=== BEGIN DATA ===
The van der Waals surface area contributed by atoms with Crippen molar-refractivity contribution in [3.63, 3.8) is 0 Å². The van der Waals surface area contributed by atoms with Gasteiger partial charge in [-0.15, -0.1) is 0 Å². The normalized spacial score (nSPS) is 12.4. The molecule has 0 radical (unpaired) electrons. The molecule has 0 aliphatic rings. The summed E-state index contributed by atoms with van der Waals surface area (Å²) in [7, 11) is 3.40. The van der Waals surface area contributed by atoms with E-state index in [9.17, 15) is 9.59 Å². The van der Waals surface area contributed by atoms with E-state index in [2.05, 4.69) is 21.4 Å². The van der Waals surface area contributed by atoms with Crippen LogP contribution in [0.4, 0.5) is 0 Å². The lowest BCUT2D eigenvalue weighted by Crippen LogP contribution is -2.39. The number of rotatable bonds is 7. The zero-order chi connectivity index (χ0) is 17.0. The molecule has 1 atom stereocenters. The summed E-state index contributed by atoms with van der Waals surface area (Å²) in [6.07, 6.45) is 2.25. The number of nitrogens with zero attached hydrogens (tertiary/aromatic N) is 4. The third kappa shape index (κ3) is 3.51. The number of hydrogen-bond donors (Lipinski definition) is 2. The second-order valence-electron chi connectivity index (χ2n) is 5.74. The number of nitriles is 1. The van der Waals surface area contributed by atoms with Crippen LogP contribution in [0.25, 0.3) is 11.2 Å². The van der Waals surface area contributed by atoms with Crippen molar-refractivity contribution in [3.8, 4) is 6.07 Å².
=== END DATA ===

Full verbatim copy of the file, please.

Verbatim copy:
The van der Waals surface area contributed by atoms with Crippen molar-refractivity contribution in [3.63, 3.8) is 0 Å². The van der Waals surface area contributed by atoms with Gasteiger partial charge in [-0.15, -0.1) is 0 Å². The normalized spacial score (nSPS) is 12.4. The molecule has 0 radical (unpaired) electrons. The molecule has 0 aliphatic rings. The summed E-state index contributed by atoms with van der Waals surface area (Å²) in [7, 11) is 3.40. The van der Waals surface area contributed by atoms with E-state index in [9.17, 15) is 9.59 Å². The van der Waals surface area contributed by atoms with E-state index in [2.05, 4.69) is 21.4 Å². The van der Waals surface area contributed by atoms with Crippen LogP contribution in [0.4, 0.5) is 0 Å². The lowest BCUT2D eigenvalue weighted by Crippen LogP contribution is -2.39. The number of rotatable bonds is 7. The zero-order chi connectivity index (χ0) is 17.0. The molecule has 1 atom stereocenters. The summed E-state index contributed by atoms with van der Waals surface area (Å²) in [6.07, 6.45) is 2.25. The number of nitrogens with zero attached hydrogens (tertiary/aromatic N) is 4. The third kappa shape index (κ3) is 3.51. The number of hydrogen-bond donors (Lipinski definition) is 2. The second-order valence-electron chi connectivity index (χ2n) is 5.74. The number of nitriles is 1. The van der Waals surface area contributed by atoms with Crippen LogP contribution in [0.25, 0.3) is 11.2 Å². The van der Waals surface area contributed by atoms with Crippen molar-refractivity contribution in [3.8, 4) is 6.07 Å².